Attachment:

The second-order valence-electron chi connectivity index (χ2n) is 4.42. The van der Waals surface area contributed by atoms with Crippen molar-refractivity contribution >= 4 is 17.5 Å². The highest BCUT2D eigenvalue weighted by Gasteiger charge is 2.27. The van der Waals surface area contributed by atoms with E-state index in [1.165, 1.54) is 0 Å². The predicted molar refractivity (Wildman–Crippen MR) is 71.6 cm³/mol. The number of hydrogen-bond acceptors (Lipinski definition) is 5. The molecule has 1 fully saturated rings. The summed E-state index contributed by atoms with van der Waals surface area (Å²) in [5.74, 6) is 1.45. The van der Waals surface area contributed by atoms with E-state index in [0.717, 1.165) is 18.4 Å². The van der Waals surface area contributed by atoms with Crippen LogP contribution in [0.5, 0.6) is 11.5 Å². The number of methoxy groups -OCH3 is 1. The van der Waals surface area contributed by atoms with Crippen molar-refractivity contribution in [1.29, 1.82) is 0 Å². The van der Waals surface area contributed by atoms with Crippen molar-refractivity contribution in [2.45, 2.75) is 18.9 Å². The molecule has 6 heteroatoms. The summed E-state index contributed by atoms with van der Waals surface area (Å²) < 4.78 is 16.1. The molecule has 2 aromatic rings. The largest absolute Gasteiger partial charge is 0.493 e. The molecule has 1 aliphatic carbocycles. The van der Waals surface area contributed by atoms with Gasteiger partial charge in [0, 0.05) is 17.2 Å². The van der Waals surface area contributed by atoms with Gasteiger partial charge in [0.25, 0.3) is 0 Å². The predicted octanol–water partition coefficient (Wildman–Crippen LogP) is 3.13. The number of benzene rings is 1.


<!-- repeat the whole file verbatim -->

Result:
The second-order valence-electron chi connectivity index (χ2n) is 4.42. The van der Waals surface area contributed by atoms with Crippen molar-refractivity contribution >= 4 is 17.5 Å². The highest BCUT2D eigenvalue weighted by Gasteiger charge is 2.27. The van der Waals surface area contributed by atoms with E-state index in [1.165, 1.54) is 0 Å². The predicted molar refractivity (Wildman–Crippen MR) is 71.6 cm³/mol. The number of hydrogen-bond acceptors (Lipinski definition) is 5. The molecule has 1 fully saturated rings. The summed E-state index contributed by atoms with van der Waals surface area (Å²) in [5.74, 6) is 1.45. The van der Waals surface area contributed by atoms with E-state index in [0.717, 1.165) is 18.4 Å². The van der Waals surface area contributed by atoms with Crippen LogP contribution in [0.5, 0.6) is 11.5 Å². The number of methoxy groups -OCH3 is 1. The van der Waals surface area contributed by atoms with Crippen molar-refractivity contribution in [1.29, 1.82) is 0 Å². The van der Waals surface area contributed by atoms with Crippen molar-refractivity contribution in [2.45, 2.75) is 18.9 Å². The molecule has 6 heteroatoms. The summed E-state index contributed by atoms with van der Waals surface area (Å²) < 4.78 is 16.1. The molecule has 2 aromatic rings. The largest absolute Gasteiger partial charge is 0.493 e. The molecule has 1 aliphatic carbocycles. The van der Waals surface area contributed by atoms with Gasteiger partial charge in [0, 0.05) is 17.2 Å². The van der Waals surface area contributed by atoms with Gasteiger partial charge in [0.25, 0.3) is 0 Å². The predicted octanol–water partition coefficient (Wildman–Crippen LogP) is 3.13. The number of benzene rings is 1.